Gov. Asa Hutchinson
MEETING THE PRESS: Gov. Hutchinson this morning.
brought in reporters at 10 a.m. today to explain his proposals to continue the Obamacare-funded Medicaid expansion
, with some amendments to make it more palatable to conservatives. That legislation began circulating yesterday.
He's also discussing his idea to shift a big part of Medicaid to a managed care system
to reduce costs.
The governor emphasized the "unique nature of our emphasis on employer-based insurance" in Arkansas Works, his rebranded version of the private option Medicaid expansion. The program attempts to enhance employer-based insurance plans for workers who would be private option-eligible whenever those employees do have access to insurance coverage at their workplace; it's unclear how many workers statewide could potentially be affected, though Hutchinson said "I would say it’s a large number." He also emphasized the estimated $1.4 billion in savings from the overall Medicaid budget if his managed care plan is implemented
Hutchinson also said he was committed to reducing the state's 3,000-person list of families of developmentally disabled
people who are waiting on waivers to receive home or community-based services.
His managed care plan will do that, he said, though the governor stopped short of promising to clear the waitlist.
An interesting question that Hutchinson tip-toed around: He needs only a simple majority to adopt his amended Obamacare Medicaid expansion plan. But he needs three-fourths for the appropriation. Democrats have some fear they'll provide most of the muscle for the important symbolic extension of Obamacare and then get hammered for it by Republicans in the election. Shouldn't he try to get the three-fourths for the principle as well as the technical appropriation?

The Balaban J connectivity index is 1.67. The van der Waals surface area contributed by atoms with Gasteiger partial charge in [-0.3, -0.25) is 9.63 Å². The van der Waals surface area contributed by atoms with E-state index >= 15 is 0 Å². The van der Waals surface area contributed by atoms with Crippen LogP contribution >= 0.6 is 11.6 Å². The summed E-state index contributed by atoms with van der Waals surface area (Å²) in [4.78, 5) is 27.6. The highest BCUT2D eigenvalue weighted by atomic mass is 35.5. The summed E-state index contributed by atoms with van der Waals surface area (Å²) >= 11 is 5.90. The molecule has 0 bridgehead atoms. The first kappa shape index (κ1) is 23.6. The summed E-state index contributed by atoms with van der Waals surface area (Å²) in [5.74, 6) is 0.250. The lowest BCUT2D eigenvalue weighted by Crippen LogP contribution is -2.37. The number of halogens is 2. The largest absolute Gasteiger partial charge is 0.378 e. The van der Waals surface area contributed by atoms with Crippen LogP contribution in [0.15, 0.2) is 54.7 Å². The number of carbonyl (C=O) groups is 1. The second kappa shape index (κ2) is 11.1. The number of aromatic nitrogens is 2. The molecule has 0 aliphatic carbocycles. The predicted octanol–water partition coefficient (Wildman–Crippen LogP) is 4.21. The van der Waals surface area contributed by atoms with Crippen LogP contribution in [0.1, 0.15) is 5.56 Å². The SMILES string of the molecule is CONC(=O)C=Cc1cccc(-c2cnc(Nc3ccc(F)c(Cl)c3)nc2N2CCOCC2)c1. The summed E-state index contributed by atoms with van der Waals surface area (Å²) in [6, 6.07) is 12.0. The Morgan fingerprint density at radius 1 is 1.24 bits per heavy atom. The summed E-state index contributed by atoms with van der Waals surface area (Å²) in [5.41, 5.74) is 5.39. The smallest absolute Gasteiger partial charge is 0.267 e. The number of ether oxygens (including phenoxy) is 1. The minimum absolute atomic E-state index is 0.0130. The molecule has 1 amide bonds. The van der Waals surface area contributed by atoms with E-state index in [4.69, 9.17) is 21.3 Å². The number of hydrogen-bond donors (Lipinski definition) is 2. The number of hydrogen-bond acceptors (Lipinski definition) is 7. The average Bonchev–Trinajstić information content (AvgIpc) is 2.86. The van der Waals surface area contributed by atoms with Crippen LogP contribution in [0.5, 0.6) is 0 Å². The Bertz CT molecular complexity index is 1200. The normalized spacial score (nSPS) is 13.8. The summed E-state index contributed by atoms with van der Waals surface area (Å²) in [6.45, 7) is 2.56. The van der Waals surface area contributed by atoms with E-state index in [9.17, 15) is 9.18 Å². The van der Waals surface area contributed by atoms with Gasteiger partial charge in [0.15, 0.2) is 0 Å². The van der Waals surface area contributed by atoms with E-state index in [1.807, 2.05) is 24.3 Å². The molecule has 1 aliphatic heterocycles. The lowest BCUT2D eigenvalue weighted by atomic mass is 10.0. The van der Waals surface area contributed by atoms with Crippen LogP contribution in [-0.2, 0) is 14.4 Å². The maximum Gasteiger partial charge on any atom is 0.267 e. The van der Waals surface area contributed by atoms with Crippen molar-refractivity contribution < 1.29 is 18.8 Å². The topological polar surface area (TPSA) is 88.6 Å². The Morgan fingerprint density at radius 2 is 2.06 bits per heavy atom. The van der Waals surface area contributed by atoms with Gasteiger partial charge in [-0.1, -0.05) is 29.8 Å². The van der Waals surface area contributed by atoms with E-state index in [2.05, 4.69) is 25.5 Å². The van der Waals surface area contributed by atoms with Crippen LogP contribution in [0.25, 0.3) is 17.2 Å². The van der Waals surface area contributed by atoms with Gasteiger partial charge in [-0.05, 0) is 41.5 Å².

He's not ready to say whether issues such as a change in selection of appellate judges will be on the series of special sessions planned this year. Same with ethics legislation proposed by Democrats.
Hutchinson said the upcoming special session should deal only with health care.
Reporters also asked the governor about plans to screen TANF (Temporary Assistance for Needy Families) applicants
for substance abuse, a policy that's largely been unsuccessful in other states. Hutchinson noted that the 2015 law creating the program was supported by a majority of legislators in both parties, and insisted that "the objective of this legislation is not to cut people off of a welfare benefit. The objective is to reduce drug dependency in Arkansas."